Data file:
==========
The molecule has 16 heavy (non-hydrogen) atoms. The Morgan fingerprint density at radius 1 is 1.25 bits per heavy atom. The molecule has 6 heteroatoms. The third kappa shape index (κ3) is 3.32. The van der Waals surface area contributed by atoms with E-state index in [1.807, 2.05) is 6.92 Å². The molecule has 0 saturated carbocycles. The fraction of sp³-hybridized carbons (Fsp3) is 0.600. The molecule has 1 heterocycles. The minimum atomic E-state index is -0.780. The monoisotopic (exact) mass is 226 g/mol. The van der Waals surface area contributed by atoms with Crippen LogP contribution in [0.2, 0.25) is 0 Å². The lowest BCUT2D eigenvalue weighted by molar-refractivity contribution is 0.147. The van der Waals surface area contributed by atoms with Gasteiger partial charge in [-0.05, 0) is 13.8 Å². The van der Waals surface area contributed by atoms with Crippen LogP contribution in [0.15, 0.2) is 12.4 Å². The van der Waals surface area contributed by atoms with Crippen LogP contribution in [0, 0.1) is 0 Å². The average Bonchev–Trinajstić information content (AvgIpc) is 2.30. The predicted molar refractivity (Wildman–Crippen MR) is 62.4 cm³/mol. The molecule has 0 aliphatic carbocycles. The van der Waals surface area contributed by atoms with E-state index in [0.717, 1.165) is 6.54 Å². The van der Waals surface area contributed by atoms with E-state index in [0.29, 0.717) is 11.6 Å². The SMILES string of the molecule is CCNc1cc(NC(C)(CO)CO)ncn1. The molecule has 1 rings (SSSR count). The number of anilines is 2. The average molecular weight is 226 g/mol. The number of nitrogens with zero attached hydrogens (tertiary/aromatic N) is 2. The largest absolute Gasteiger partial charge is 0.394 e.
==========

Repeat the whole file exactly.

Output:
The molecule has 16 heavy (non-hydrogen) atoms. The Morgan fingerprint density at radius 1 is 1.25 bits per heavy atom. The molecule has 6 heteroatoms. The third kappa shape index (κ3) is 3.32. The van der Waals surface area contributed by atoms with E-state index in [1.807, 2.05) is 6.92 Å². The molecule has 0 saturated carbocycles. The fraction of sp³-hybridized carbons (Fsp3) is 0.600. The molecule has 1 heterocycles. The minimum atomic E-state index is -0.780. The monoisotopic (exact) mass is 226 g/mol. The van der Waals surface area contributed by atoms with Crippen LogP contribution in [0.2, 0.25) is 0 Å². The lowest BCUT2D eigenvalue weighted by molar-refractivity contribution is 0.147. The van der Waals surface area contributed by atoms with Gasteiger partial charge in [-0.05, 0) is 13.8 Å². The van der Waals surface area contributed by atoms with Crippen LogP contribution in [0.15, 0.2) is 12.4 Å². The van der Waals surface area contributed by atoms with Crippen LogP contribution in [0, 0.1) is 0 Å². The average Bonchev–Trinajstić information content (AvgIpc) is 2.30. The predicted molar refractivity (Wildman–Crippen MR) is 62.4 cm³/mol. The molecule has 0 aliphatic carbocycles. The van der Waals surface area contributed by atoms with E-state index in [0.717, 1.165) is 6.54 Å². The van der Waals surface area contributed by atoms with E-state index in [0.29, 0.717) is 11.6 Å². The SMILES string of the molecule is CCNc1cc(NC(C)(CO)CO)ncn1. The molecule has 1 rings (SSSR count). The number of anilines is 2. The average molecular weight is 226 g/mol. The number of nitrogens with zero attached hydrogens (tertiary/aromatic N) is 2. The largest absolute Gasteiger partial charge is 0.394 e.